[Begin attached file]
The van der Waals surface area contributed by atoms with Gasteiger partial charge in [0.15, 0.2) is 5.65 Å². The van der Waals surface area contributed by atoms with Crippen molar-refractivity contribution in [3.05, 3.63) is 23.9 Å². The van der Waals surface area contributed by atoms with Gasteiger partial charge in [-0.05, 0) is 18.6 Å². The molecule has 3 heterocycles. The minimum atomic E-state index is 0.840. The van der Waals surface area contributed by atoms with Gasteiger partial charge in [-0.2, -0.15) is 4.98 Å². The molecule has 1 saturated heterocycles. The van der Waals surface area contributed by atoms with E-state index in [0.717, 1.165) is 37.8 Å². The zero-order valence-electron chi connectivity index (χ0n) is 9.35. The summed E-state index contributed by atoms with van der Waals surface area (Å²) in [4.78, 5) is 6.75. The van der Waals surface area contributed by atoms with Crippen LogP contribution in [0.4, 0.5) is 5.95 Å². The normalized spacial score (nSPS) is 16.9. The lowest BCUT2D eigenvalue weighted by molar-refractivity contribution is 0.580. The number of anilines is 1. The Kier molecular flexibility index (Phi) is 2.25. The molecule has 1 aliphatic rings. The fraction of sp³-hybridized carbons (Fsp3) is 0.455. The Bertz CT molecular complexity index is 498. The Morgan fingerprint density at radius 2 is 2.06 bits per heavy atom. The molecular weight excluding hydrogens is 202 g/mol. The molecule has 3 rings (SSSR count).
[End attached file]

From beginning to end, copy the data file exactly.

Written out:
The van der Waals surface area contributed by atoms with Gasteiger partial charge in [0.15, 0.2) is 5.65 Å². The van der Waals surface area contributed by atoms with Crippen molar-refractivity contribution in [3.05, 3.63) is 23.9 Å². The van der Waals surface area contributed by atoms with Gasteiger partial charge in [-0.05, 0) is 18.6 Å². The molecule has 3 heterocycles. The minimum atomic E-state index is 0.840. The van der Waals surface area contributed by atoms with Gasteiger partial charge in [-0.2, -0.15) is 4.98 Å². The molecule has 1 saturated heterocycles. The van der Waals surface area contributed by atoms with E-state index in [0.717, 1.165) is 37.8 Å². The zero-order valence-electron chi connectivity index (χ0n) is 9.35. The summed E-state index contributed by atoms with van der Waals surface area (Å²) in [4.78, 5) is 6.75. The van der Waals surface area contributed by atoms with Crippen LogP contribution in [0.4, 0.5) is 5.95 Å². The normalized spacial score (nSPS) is 16.9. The lowest BCUT2D eigenvalue weighted by molar-refractivity contribution is 0.580. The number of anilines is 1. The Kier molecular flexibility index (Phi) is 2.25. The molecule has 1 aliphatic rings. The fraction of sp³-hybridized carbons (Fsp3) is 0.455. The Bertz CT molecular complexity index is 498. The Morgan fingerprint density at radius 2 is 2.06 bits per heavy atom. The molecular weight excluding hydrogens is 202 g/mol. The molecule has 3 rings (SSSR count).